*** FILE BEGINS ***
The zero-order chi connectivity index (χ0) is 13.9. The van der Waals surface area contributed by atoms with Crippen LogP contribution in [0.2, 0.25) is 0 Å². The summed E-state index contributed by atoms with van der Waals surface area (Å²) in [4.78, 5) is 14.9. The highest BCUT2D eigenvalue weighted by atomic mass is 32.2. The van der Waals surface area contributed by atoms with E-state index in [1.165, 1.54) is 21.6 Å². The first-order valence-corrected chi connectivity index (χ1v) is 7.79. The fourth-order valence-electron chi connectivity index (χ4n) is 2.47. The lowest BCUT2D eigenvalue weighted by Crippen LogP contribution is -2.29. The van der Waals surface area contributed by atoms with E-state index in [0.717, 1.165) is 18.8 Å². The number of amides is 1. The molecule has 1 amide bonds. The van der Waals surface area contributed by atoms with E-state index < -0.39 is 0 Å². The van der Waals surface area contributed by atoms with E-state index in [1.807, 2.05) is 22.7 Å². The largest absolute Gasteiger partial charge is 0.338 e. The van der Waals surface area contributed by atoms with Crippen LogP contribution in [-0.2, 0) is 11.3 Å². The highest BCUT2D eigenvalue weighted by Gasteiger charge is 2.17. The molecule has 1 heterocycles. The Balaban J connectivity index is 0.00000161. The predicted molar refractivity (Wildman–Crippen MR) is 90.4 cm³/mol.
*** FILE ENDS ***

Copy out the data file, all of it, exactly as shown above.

The zero-order chi connectivity index (χ0) is 13.9. The van der Waals surface area contributed by atoms with Crippen LogP contribution in [0.2, 0.25) is 0 Å². The summed E-state index contributed by atoms with van der Waals surface area (Å²) in [4.78, 5) is 14.9. The highest BCUT2D eigenvalue weighted by atomic mass is 32.2. The van der Waals surface area contributed by atoms with E-state index in [1.165, 1.54) is 21.6 Å². The first-order valence-corrected chi connectivity index (χ1v) is 7.79. The fourth-order valence-electron chi connectivity index (χ4n) is 2.47. The lowest BCUT2D eigenvalue weighted by Crippen LogP contribution is -2.29. The van der Waals surface area contributed by atoms with E-state index in [0.717, 1.165) is 18.8 Å². The number of amides is 1. The molecule has 1 amide bonds. The van der Waals surface area contributed by atoms with E-state index < -0.39 is 0 Å². The van der Waals surface area contributed by atoms with E-state index in [1.807, 2.05) is 22.7 Å². The largest absolute Gasteiger partial charge is 0.338 e. The van der Waals surface area contributed by atoms with Crippen LogP contribution in [-0.2, 0) is 11.3 Å². The highest BCUT2D eigenvalue weighted by Gasteiger charge is 2.17. The molecule has 1 heterocycles. The Balaban J connectivity index is 0.00000161. The predicted molar refractivity (Wildman–Crippen MR) is 90.4 cm³/mol.